Ob served pickled ginger to the waiting guests. Being there no food before or after, their palettes were thoroughly cleansed. Neither of the three guests saw one another actually eat the ginger. Yet, ginger disappeared from the plate.
Ob, “Obie” to his friends (of which there were none), left the room to return minutes later with another plate. Three guests had become four. A chair next to the standing lamp suggested five before the afternoon was over.
Tucked along a corner border of the Tangier International Zone, a house. Nondescript. Unassuming. A quaint bed & breakfast without a breakfast option. A refuge from the open air out there. Sanctuary from the apolitical quagmire of working out what class to fall into and what crass to get up to.
The one in tan with knobby knees was coming down from a few hours of crashing white line fever. Sweaty, musky, a noticeable scatter and frenzy to their eyes, scanning edges feeling more juiced than a weekend warrior. It was time for lunch and they were ready for an allotment of orange slices.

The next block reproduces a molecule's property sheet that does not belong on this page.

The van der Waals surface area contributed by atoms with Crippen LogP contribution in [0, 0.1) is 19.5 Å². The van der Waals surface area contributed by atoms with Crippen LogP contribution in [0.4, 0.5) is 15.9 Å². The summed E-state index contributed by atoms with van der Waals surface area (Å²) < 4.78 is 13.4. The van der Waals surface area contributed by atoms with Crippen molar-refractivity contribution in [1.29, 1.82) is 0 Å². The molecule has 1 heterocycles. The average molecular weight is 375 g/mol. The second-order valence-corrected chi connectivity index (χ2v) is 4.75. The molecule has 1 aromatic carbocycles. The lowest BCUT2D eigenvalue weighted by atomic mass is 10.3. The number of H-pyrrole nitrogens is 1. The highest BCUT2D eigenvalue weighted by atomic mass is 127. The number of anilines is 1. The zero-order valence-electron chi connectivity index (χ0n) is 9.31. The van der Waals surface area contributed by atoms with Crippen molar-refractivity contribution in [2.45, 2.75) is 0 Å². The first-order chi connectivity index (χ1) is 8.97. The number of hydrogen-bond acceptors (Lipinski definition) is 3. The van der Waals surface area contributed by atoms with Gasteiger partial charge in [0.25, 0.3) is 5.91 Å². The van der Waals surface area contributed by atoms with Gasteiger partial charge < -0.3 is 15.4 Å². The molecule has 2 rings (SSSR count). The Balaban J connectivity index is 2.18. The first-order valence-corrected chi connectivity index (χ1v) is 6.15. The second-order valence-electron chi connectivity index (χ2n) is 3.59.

The other two were a couple, deflated messenger bags packed and ready, sitting down before getting up one last time. Waiting it out for a few minutes to settle the house. They were not expecting any kind of snack. Nobody was. They were waiting it out for the taxi to come along already. Unending silence grifting the worn carpet pass before the tooting of the fractured horn bellowed outside.
Thanking their host and the house, the couple left and left a few dollars. The one in tan walked out with them, heading down a few blocks to the city office for a conference call with the Hong Kong office.
Weeks later, Ob noticed a sharp rotting smell. There. Buried in the wainscoting.
Written on Thursday, 23 January 2020